You remember that line by Nas in “N.Y. State of Mind” that goes “I never sleep, ’cause sleep is the cousin of death”? For many, during our teen years into our 20s, it was a credo that kept us out of the house until the wee hours. As we get older, however, and become unbeset by FOMO, we tend to run head down and full speed like an offensive tackle into Morpheus’s warm embrace. It’s with that in mind that we’re taking stock of the best bedrooms published in ELLE DECOR in 2021. There will be dramatic lighting…there will be blue-chip art…and there will be headlines with heavy alliteration.
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It’s sometimes hard to remember dreams, but after waking up in this wild bedroom in Lyon, France, designed by Marie-Lise Féry—Lewis Carroll by way of Pierre Frey—why bother trying?
Like a Mariinsky-level pas de deux, the bold cobalt of the carpet in this St. Petersburg apartment by Tim Veresnovsky contrasts beautifully with the wall’s creamy faux leather and beechwood.
Who wouldn’t want a black leather–upholstered bed frame? Well, probably a lot of people. But this bedroom in a Milan apartment by Hannes Peer makes a very good argument to consider.
Look up maximalist in the dictionary and you know what you’ll find? Well, you’d find the definition of the word maximalist, which Spanish designer Lorenzo Castillo definitely is. What more could he have added to this stunning bedroom in Menorca, Spain? Feel free to email him suggestions.
Built-in Bed and Beanbag Bonanza
A well-made bed is always de rigueur, but making one like this—a custom encasement built against a window—can be a challenge. Dorothy Berwin has the secret.
The Jasper Morrison–designed bed in this room by Luis Fernandez is cocooned in pattern, from the Rug Company rug to the Pierre Frey wallcovering. And yet, where does the eye focus its attention?
In this kid’s bedroom on the Upper East Side by Bradley Stephens, the hulking Murano fixture might be distracting while trying to study for midterms. But while your GPA suffers, this chandelier will turn that frown upside down.
In the bedroom of his Mexico City apartment, designer Mark Grattan uses whites and creams, from the Élitis wallcovering to stone pedestals, to give the feeling of waking up in a cloud. His cat, Amiga, and his anonymous guajillo tree, know that heaven is a place on earth.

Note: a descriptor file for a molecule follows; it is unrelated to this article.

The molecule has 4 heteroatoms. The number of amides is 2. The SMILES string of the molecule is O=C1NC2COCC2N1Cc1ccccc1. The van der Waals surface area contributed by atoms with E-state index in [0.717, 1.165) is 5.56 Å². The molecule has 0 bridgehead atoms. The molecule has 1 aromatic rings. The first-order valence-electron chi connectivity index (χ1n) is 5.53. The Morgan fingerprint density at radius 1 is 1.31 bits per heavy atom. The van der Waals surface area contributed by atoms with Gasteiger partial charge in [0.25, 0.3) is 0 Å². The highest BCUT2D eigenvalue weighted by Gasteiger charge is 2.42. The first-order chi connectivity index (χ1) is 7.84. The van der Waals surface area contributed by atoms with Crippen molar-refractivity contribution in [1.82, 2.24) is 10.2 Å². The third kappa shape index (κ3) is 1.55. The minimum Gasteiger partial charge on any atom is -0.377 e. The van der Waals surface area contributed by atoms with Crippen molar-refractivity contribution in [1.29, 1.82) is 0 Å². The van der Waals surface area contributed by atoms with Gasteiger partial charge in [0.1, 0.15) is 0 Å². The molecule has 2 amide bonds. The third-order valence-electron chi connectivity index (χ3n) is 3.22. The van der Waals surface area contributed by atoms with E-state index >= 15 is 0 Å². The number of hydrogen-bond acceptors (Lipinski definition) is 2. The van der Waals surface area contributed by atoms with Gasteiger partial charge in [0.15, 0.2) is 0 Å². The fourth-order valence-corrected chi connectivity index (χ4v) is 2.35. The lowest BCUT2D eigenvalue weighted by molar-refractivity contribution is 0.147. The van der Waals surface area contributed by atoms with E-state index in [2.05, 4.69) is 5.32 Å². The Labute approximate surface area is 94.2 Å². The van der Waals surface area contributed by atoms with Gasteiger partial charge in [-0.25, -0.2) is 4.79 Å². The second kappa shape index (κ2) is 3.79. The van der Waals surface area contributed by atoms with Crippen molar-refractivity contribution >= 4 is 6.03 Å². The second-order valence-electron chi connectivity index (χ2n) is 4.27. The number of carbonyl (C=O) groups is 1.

For a couple of art collectors, Olivier Dwek brings white-box gallery vibes into the bedroom of their vacation home in Knokke, Belgium. In a room with works by Tracey Emin, Francis Alÿs, Raymond Pettibon, Michaël Borremans, Willem Cole, Wolfgang Laib, and Tom Molloy, sleeping clearly isn’t a priority.
It must be written somewhere that when an ELLE DECOR editor designs a bedroom, it has to look really good. David Murphy knew the stakes were high when he created the main bedroom of his COVID retreat in the Berkshires. Suffice to say, he brought his A game.
Another glorious four poster for the ol’ swipe file in a bedroom designed by Kevin Dumais. This time, a gargantuan pendant designed by Isamu Noguchi provides the occupant something large and bulbous to stare at while passing out from a long day.
Boca Raton Badassery
When designing in a South Florida city whose name in English means rat’s mouth, earnest and subdued are not the way to go. Fawn Galli held little back in this color-pattern explosion with a custom terrazzo floor to boot.
In a 1920s villa in Palm Beach, Mark D. Sikes posits a show-stopping rattan bed in a guest room awash in Quadrille and Matouk patterns. Even in a tropical state like Florida, blue can be the warmest color.
Word of Whimsy
The artwork above the bed by Rob Wynne in the home of fabric titans Andrea and John Stark is certainly a conversation starter. We guess it could be seen as a reminder after a long day to ignore drama and just go to sleep. And if that doesn’t work, try a sound machine and a few melatonin capsules.
Who said a bed must have two sets of parallel lines? For those of us who sleep curled up in a fetal position, a circular mattress, like this one in a bedroom by Husband Wife, might actually be a more accommodating shape.
For some, to sleep in a bedroom large enough to have a sitting area with a Danish midcentury sofa, sheepskin chairs, and a Philip Artander cocktail table is the ultimate home aspiration. Looking at this one designed by Cliff Fong is making us consider tearing down some walls to expand ours. The landlord won’t mind, right?
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